In this case, there is little or no distinction between the private contractor bond and public bonds, governed by G.S. 44A-14 et seq. and we may construe the two together in considering the rights of laborers and materialmen. See Equipment Co. v. Smith, 292 N.C. 592, 234 S.E.2d 599 (1977); see generally, G.S. 44A-27. Contractor payment bonds were designed for the protection of laborers and materialmen and are to be construed liberally for their benefit. Id.; RGK, Inc. v. Guaranty Co., 292 N.C. 668, 235 S.E.2d 234 (1977); Owsley v. Henderson, 228 N.C. 224, 45 S.E.2d 263 (1947).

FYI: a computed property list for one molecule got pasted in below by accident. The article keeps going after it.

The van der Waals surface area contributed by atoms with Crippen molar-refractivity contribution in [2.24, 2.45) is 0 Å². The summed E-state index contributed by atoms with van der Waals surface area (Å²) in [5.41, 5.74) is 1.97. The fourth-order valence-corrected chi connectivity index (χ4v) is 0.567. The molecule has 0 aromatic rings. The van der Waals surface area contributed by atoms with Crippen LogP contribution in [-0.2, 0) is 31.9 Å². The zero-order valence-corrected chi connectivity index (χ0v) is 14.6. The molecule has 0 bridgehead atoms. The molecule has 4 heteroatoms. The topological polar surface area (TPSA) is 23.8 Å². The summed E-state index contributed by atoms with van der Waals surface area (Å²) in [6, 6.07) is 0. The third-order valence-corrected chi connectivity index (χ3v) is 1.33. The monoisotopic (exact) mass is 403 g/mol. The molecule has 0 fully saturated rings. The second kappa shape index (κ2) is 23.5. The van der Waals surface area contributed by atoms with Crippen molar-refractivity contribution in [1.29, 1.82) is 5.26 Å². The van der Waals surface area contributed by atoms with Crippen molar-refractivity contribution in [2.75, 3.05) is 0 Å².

Liability for the cost of rental equipment is not restricted to times when the equipment is actually in use. Owsley, supra. Equipment is considered "on the job" if it is on hand and available for use. Id. "[I]t is [not] reasonable to say that the contractor may refuse to pay the rental for `mechanical labor equipment' when not in actual use. It must be `on the job' ready at hand when needed and the contractor must pay for the time it thus serves his purpose." Id. at 228, 45 S.E.2d at 266. In this case, although defendant claims plaintiff's equipment was not actually used after February 1987, it is undisputed that the equipment was on the job site and available for use by the contractor. It is further apparent from the record that while the rental equipment may have been unused after February 1987, defendant did not return the equipment to plaintiff until June 1987 when the notice of claim was filed. We find on these facts and the case law that since liability extends to those times when equipment is available but unused, the last day the equipment was available for use is the last day the equipment was furnished for the purpose of the notice requirement.